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Economic profit, or economic value added, is the amount of money a person or business gains as a result of a specific enterprise after also considering opportunity cost. It is different from accounting profit because it does not simply measure the net profit of a business venture but also considers how much a business or individual might have made by pursuing other enterprises. If those enterprises would have been more profitable, then even a venture that generated accounting profit might result in an economic loss.
Calculating economic profit can be difficult sometimes because it is not always possible to know the profits that other ventures might have yielded. When a person or business does know of other potential means of earning profit, though, the calculation is quite simple. For instance, if an individual decided to quit a job that paid $100,000 US Dollars (USD) in order to start a business, that individual would calculate his or her economic profit by comparing the accounting profit, also known as the normal profit, of the business to the $100,000 USD that he or she gave up in order to pursue the business. If this business resulted in accounting profits of $120,000 US Dollars, then the economic profit would be $20,000 USD — the individual earned $20,000 USD more than he or she could have had by keeping his or her original job.
The key to successfully calculating economic profit is knowing the opportunity cost of an investment. In the example above, this was easy to do, because the individual who opened the business knew the salary that he or she was giving up. This, though, is not always the case. For instance, if we reverse the example, and a business owner decides to sell the business to take a job for $100,000 USD per year, it will be difficult to calculate the economic profit, because it is difficult to know how much the business might have earned. Even if the business is still in existence and the previous owner knows how profitable it was during that year, there is no way to know if that person's continued involvement might have enabled the business to earn more or perhaps even less.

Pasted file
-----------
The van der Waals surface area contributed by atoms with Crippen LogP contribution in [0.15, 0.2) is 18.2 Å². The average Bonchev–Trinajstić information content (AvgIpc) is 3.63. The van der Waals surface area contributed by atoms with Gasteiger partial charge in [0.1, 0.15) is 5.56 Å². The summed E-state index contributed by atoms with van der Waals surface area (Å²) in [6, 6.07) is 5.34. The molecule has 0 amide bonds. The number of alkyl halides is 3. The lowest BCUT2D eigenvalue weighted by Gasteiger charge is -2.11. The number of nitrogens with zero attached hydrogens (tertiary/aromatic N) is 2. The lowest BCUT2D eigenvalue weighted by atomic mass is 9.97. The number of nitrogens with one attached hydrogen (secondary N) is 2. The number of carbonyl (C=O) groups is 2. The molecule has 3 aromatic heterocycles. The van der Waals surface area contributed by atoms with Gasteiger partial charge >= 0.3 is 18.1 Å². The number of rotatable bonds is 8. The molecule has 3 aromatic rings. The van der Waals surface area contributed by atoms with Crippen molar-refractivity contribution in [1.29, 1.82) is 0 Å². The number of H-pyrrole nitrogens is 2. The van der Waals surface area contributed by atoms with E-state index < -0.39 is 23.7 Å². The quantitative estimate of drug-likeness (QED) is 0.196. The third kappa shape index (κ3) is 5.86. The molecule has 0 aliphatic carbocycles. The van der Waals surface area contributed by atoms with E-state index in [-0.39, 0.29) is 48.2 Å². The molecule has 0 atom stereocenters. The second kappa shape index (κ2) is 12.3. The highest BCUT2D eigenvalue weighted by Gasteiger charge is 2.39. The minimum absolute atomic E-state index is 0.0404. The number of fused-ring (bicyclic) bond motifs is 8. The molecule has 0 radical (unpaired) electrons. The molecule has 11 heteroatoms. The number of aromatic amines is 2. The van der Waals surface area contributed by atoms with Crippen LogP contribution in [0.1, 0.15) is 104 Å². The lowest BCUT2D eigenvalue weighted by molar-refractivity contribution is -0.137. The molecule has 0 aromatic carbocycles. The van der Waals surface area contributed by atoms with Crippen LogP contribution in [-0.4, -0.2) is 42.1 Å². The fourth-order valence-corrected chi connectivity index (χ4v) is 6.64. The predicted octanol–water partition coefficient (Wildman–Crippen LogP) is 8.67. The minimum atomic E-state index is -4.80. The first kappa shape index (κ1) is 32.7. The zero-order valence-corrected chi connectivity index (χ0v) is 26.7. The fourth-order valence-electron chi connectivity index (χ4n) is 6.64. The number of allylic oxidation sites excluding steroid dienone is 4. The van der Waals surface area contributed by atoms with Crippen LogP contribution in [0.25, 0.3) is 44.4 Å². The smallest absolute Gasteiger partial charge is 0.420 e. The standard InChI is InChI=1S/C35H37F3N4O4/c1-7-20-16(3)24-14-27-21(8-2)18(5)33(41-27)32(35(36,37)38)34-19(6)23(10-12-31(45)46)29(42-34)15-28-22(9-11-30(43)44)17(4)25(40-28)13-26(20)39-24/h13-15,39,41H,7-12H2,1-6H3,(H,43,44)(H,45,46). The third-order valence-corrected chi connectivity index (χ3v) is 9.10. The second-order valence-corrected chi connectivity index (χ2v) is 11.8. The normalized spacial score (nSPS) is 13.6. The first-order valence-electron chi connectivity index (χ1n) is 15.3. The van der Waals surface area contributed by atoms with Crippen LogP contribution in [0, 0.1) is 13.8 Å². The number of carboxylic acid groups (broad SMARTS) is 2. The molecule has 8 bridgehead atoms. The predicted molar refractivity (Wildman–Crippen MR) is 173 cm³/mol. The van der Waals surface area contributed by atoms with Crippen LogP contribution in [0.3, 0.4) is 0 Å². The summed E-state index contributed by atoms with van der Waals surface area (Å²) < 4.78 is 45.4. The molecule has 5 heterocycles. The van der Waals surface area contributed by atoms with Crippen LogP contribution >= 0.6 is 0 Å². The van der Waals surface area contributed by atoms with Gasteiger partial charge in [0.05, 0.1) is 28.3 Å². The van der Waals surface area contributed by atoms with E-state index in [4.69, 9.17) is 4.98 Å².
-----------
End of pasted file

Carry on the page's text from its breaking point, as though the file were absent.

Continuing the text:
So, although economic profit provides a more robust account of the true profitability of a business venture, it usually is not as easy to calculate as accounting profit is. It includes the opportunity cost of a venture and thus accounts for more variables than normal profit figures do. But because opportunity cost is always a speculative figure, knowing the true economic profit can be difficult.
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